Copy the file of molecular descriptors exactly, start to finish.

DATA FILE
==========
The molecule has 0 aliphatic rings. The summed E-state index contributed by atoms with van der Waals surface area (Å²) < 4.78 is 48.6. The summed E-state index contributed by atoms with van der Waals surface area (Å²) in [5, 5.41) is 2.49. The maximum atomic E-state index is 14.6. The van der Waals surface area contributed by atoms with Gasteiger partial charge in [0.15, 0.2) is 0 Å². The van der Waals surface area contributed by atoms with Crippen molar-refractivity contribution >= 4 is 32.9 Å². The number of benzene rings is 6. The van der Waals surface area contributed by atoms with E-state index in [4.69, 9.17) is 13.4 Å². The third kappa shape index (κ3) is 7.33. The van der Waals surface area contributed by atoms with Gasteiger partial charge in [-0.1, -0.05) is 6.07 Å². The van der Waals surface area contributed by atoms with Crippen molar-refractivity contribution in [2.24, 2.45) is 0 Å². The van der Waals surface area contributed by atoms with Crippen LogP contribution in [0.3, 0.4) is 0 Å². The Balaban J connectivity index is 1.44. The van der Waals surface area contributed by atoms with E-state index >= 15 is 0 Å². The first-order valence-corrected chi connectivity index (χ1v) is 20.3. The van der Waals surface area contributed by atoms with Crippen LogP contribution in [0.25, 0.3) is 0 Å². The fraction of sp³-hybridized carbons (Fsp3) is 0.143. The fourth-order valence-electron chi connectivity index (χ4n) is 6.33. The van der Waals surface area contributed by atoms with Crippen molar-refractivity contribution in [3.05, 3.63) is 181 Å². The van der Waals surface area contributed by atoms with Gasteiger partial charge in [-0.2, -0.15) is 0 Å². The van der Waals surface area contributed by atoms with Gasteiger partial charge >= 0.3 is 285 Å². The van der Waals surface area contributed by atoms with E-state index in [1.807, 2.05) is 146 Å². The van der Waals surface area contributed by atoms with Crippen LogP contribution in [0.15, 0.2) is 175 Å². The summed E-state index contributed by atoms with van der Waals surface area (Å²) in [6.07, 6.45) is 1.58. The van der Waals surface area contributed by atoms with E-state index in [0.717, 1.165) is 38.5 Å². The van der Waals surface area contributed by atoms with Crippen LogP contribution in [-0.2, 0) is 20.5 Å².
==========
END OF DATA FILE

The molecule has 0 aliphatic rings. The summed E-state index contributed by atoms with van der Waals surface area (Å²) < 4.78 is 48.6. The summed E-state index contributed by atoms with van der Waals surface area (Å²) in [5, 5.41) is 2.49. The maximum atomic E-state index is 14.6. The van der Waals surface area contributed by atoms with Gasteiger partial charge in [0.15, 0.2) is 0 Å². The van der Waals surface area contributed by atoms with Crippen molar-refractivity contribution >= 4 is 32.9 Å². The number of benzene rings is 6. The van der Waals surface area contributed by atoms with E-state index in [4.69, 9.17) is 13.4 Å². The third kappa shape index (κ3) is 7.33. The van der Waals surface area contributed by atoms with Gasteiger partial charge in [-0.1, -0.05) is 6.07 Å². The van der Waals surface area contributed by atoms with Crippen molar-refractivity contribution in [2.24, 2.45) is 0 Å². The van der Waals surface area contributed by atoms with Crippen LogP contribution in [0.3, 0.4) is 0 Å². The Balaban J connectivity index is 1.44. The van der Waals surface area contributed by atoms with E-state index >= 15 is 0 Å². The first-order valence-corrected chi connectivity index (χ1v) is 20.3. The van der Waals surface area contributed by atoms with Crippen LogP contribution in [0.25, 0.3) is 0 Å². The fraction of sp³-hybridized carbons (Fsp3) is 0.143. The fourth-order valence-electron chi connectivity index (χ4n) is 6.33. The van der Waals surface area contributed by atoms with Crippen molar-refractivity contribution in [3.05, 3.63) is 181 Å². The van der Waals surface area contributed by atoms with Gasteiger partial charge in [-0.2, -0.15) is 0 Å². The van der Waals surface area contributed by atoms with Gasteiger partial charge >= 0.3 is 285 Å². The van der Waals surface area contributed by atoms with E-state index in [1.807, 2.05) is 146 Å². The van der Waals surface area contributed by atoms with Crippen LogP contribution in [0.15, 0.2) is 175 Å². The summed E-state index contributed by atoms with van der Waals surface area (Å²) in [6.07, 6.45) is 1.58. The van der Waals surface area contributed by atoms with E-state index in [0.717, 1.165) is 38.5 Å². The van der Waals surface area contributed by atoms with Crippen LogP contribution in [-0.2, 0) is 20.5 Å².